From antiwar, Raimondo writes:
In a normal country, it is entirely possible to separate domestic policy from foreign policy – because the latter is strictly limited to the goal of protecting its citizens from foreign invasion, which means, in large part, protecting the territorial integrity of the nation, i.e. its borders.
And that’s the essence of the utopian dreams of many of us: A polity that minds its own business.
Some of the mythology Raimondo writes I question, but one part is clear, the Cold War reconstructed us into the evil Leviathan we find ourselves trapped within today. Raimondo writes:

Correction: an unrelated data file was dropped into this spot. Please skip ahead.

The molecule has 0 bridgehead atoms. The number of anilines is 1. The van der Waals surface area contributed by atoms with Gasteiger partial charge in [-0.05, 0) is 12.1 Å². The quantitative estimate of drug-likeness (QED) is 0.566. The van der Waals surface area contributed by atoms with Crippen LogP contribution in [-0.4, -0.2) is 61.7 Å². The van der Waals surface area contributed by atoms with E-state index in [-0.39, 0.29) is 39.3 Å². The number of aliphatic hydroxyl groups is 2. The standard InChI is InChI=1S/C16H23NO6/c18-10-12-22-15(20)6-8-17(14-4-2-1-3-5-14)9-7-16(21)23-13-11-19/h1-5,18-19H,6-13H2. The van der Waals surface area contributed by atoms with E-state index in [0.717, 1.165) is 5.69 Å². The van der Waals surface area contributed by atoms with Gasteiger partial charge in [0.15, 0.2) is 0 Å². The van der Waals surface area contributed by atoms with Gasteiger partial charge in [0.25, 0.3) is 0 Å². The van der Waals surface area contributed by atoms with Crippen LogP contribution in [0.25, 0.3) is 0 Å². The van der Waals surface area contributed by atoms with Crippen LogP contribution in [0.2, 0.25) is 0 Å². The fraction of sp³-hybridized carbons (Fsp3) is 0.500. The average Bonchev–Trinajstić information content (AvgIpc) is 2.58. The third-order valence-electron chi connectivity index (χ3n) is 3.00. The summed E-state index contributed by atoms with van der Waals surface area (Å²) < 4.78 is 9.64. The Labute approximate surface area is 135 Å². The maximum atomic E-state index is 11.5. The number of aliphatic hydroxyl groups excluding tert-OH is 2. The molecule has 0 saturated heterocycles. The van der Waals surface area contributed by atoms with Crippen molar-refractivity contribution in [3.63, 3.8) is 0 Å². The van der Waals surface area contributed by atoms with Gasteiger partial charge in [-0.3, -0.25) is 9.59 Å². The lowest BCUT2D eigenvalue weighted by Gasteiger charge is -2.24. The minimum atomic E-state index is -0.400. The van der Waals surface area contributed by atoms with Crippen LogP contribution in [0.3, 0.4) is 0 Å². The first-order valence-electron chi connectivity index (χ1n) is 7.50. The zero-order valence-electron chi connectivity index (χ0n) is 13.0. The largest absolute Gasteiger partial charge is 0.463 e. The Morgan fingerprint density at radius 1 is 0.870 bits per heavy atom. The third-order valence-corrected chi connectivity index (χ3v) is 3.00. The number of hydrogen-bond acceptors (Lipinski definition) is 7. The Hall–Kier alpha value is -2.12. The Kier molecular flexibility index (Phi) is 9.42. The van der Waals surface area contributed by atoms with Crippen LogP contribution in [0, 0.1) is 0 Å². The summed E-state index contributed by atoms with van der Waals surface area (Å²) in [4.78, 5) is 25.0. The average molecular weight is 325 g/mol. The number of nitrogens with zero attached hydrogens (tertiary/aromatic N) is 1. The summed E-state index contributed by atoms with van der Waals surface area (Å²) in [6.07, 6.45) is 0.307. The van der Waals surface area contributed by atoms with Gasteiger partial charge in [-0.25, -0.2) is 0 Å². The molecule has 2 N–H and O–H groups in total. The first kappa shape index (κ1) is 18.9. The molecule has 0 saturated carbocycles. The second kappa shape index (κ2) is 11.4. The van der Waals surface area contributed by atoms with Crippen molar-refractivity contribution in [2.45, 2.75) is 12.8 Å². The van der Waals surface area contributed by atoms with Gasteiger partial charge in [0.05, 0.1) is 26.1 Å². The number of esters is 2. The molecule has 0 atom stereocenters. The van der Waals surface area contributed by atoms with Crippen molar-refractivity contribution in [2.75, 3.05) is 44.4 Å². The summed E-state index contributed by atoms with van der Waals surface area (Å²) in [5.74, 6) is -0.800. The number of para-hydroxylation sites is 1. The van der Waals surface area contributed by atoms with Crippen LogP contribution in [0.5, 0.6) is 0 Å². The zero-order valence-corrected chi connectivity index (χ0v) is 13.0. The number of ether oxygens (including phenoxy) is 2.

The new “crisis” was the cold war, a face-off with our former ally, the Soviet Union, that inspired conservative leader William F. Buckley, Jr., to abandon the traditionalist stance on behalf of constitutionalism and embrace the Leviathan.
A conservative telling of this story might add how the US was 89% white in 1965, that after WWII America has sold off its economic wealth, and Europe had been neatly divided into rough nation-states that could have been worked into a stable, enduring order. It’s tough to give a year for when Europe was best divided, but the potential was there.
And it’s worth mentioning Antony C. Sutton’s work revealing Wall Street’s influence among the Bolsheviks and Germans, which complicates the story. I mean to say: I am not a believer that “statism” is entirely behind our fall. Regardless, it can be agreed that a “normal” polity is the high ideal.